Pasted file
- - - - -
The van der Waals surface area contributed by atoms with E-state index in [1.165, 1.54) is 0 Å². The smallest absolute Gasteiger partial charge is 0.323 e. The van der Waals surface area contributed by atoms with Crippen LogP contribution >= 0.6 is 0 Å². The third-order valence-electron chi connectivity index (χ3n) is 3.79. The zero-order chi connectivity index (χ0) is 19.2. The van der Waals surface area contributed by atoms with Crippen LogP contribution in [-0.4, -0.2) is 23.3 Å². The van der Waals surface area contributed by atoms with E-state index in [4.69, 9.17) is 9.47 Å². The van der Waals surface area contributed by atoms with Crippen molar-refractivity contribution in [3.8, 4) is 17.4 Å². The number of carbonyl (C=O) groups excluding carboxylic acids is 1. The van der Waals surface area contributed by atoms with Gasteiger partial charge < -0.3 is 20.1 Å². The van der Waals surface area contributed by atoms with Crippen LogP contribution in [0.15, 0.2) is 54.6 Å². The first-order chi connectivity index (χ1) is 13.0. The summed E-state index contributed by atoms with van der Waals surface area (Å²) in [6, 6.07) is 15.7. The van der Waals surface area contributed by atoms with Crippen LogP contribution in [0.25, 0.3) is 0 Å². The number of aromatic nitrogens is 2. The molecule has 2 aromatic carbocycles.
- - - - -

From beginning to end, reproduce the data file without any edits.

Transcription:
The van der Waals surface area contributed by atoms with E-state index in [1.165, 1.54) is 0 Å². The smallest absolute Gasteiger partial charge is 0.323 e. The van der Waals surface area contributed by atoms with Crippen LogP contribution >= 0.6 is 0 Å². The third-order valence-electron chi connectivity index (χ3n) is 3.79. The zero-order chi connectivity index (χ0) is 19.2. The van der Waals surface area contributed by atoms with Crippen LogP contribution in [-0.4, -0.2) is 23.3 Å². The van der Waals surface area contributed by atoms with E-state index in [4.69, 9.17) is 9.47 Å². The van der Waals surface area contributed by atoms with Crippen molar-refractivity contribution in [3.8, 4) is 17.4 Å². The number of carbonyl (C=O) groups excluding carboxylic acids is 1. The van der Waals surface area contributed by atoms with Gasteiger partial charge < -0.3 is 20.1 Å². The van der Waals surface area contributed by atoms with Crippen LogP contribution in [0.15, 0.2) is 54.6 Å². The first-order chi connectivity index (χ1) is 13.0. The summed E-state index contributed by atoms with van der Waals surface area (Å²) in [6, 6.07) is 15.7. The van der Waals surface area contributed by atoms with Crippen LogP contribution in [0.25, 0.3) is 0 Å². The number of aromatic nitrogens is 2. The molecule has 2 aromatic carbocycles.